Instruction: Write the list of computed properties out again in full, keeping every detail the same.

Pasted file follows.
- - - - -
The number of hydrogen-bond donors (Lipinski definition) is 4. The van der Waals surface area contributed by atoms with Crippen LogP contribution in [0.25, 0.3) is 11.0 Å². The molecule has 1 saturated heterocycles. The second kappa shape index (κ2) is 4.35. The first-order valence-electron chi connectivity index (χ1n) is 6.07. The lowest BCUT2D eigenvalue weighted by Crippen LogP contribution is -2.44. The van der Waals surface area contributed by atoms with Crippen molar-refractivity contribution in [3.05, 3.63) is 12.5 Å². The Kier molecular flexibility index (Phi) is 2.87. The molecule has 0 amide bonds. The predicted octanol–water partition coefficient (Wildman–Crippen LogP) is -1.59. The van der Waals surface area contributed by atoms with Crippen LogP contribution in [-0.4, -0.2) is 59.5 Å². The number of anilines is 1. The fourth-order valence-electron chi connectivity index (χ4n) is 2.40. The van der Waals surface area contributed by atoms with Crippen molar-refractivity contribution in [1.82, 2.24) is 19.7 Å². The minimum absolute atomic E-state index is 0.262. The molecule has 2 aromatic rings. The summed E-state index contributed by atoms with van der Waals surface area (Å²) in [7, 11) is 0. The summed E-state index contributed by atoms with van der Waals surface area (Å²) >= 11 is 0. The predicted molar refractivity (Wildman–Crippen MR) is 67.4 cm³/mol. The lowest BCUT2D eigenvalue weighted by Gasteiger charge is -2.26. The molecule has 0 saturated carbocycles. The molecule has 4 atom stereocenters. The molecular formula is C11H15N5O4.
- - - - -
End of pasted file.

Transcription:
The number of hydrogen-bond donors (Lipinski definition) is 4. The van der Waals surface area contributed by atoms with Crippen LogP contribution in [0.25, 0.3) is 11.0 Å². The molecule has 1 saturated heterocycles. The second kappa shape index (κ2) is 4.35. The first-order valence-electron chi connectivity index (χ1n) is 6.07. The lowest BCUT2D eigenvalue weighted by Crippen LogP contribution is -2.44. The van der Waals surface area contributed by atoms with Crippen molar-refractivity contribution in [3.05, 3.63) is 12.5 Å². The Kier molecular flexibility index (Phi) is 2.87. The molecule has 0 amide bonds. The predicted octanol–water partition coefficient (Wildman–Crippen LogP) is -1.59. The van der Waals surface area contributed by atoms with Crippen LogP contribution in [-0.4, -0.2) is 59.5 Å². The number of anilines is 1. The fourth-order valence-electron chi connectivity index (χ4n) is 2.40. The van der Waals surface area contributed by atoms with Crippen molar-refractivity contribution in [1.82, 2.24) is 19.7 Å². The minimum absolute atomic E-state index is 0.262. The molecule has 2 aromatic rings. The summed E-state index contributed by atoms with van der Waals surface area (Å²) in [7, 11) is 0. The summed E-state index contributed by atoms with van der Waals surface area (Å²) >= 11 is 0. The predicted molar refractivity (Wildman–Crippen MR) is 67.4 cm³/mol. The lowest BCUT2D eigenvalue weighted by Gasteiger charge is -2.26. The molecule has 0 saturated carbocycles. The molecule has 4 atom stereocenters. The molecular formula is C11H15N5O4.